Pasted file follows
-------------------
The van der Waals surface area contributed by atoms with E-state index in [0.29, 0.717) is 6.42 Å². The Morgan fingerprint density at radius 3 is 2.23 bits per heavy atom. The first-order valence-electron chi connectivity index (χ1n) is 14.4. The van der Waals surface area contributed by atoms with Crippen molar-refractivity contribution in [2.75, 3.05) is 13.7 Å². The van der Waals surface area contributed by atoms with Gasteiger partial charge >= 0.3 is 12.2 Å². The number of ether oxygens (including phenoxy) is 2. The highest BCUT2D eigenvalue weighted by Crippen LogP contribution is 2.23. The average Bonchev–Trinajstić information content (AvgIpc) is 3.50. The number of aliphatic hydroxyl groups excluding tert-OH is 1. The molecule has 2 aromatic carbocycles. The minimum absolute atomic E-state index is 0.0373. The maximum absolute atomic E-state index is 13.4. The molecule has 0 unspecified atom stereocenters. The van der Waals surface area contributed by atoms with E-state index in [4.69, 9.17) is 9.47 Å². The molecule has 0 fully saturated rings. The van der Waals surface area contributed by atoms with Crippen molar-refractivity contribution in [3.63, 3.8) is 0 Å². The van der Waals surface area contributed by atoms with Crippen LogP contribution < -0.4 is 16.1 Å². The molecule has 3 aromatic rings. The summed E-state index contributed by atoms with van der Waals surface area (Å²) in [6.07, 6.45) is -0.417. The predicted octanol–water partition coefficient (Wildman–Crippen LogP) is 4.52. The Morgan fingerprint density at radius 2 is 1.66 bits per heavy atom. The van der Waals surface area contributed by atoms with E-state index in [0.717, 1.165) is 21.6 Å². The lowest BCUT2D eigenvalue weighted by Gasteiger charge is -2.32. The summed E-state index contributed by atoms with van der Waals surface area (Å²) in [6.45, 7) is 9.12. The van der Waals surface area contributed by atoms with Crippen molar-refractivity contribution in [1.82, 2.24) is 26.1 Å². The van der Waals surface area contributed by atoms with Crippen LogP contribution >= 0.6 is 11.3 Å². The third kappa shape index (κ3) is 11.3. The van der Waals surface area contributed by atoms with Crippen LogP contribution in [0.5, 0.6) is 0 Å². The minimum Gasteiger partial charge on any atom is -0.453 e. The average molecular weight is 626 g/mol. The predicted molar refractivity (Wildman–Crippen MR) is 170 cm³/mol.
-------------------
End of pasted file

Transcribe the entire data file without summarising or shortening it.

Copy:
The van der Waals surface area contributed by atoms with E-state index in [0.29, 0.717) is 6.42 Å². The Morgan fingerprint density at radius 3 is 2.23 bits per heavy atom. The first-order valence-electron chi connectivity index (χ1n) is 14.4. The van der Waals surface area contributed by atoms with Crippen molar-refractivity contribution in [2.75, 3.05) is 13.7 Å². The van der Waals surface area contributed by atoms with Gasteiger partial charge >= 0.3 is 12.2 Å². The number of ether oxygens (including phenoxy) is 2. The highest BCUT2D eigenvalue weighted by Crippen LogP contribution is 2.23. The average Bonchev–Trinajstić information content (AvgIpc) is 3.50. The number of aliphatic hydroxyl groups excluding tert-OH is 1. The molecule has 2 aromatic carbocycles. The minimum absolute atomic E-state index is 0.0373. The maximum absolute atomic E-state index is 13.4. The molecule has 0 unspecified atom stereocenters. The van der Waals surface area contributed by atoms with E-state index in [4.69, 9.17) is 9.47 Å². The molecule has 0 fully saturated rings. The van der Waals surface area contributed by atoms with Crippen molar-refractivity contribution in [3.63, 3.8) is 0 Å². The van der Waals surface area contributed by atoms with Crippen LogP contribution < -0.4 is 16.1 Å². The molecule has 3 aromatic rings. The summed E-state index contributed by atoms with van der Waals surface area (Å²) in [6.07, 6.45) is -0.417. The predicted octanol–water partition coefficient (Wildman–Crippen LogP) is 4.52. The Morgan fingerprint density at radius 2 is 1.66 bits per heavy atom. The van der Waals surface area contributed by atoms with E-state index in [0.717, 1.165) is 21.6 Å². The lowest BCUT2D eigenvalue weighted by Gasteiger charge is -2.32. The summed E-state index contributed by atoms with van der Waals surface area (Å²) in [6.45, 7) is 9.12. The van der Waals surface area contributed by atoms with Crippen molar-refractivity contribution in [1.82, 2.24) is 26.1 Å². The van der Waals surface area contributed by atoms with Crippen LogP contribution >= 0.6 is 11.3 Å². The third kappa shape index (κ3) is 11.3. The van der Waals surface area contributed by atoms with Crippen LogP contribution in [0.5, 0.6) is 0 Å². The minimum Gasteiger partial charge on any atom is -0.453 e. The average molecular weight is 626 g/mol. The predicted molar refractivity (Wildman–Crippen MR) is 170 cm³/mol.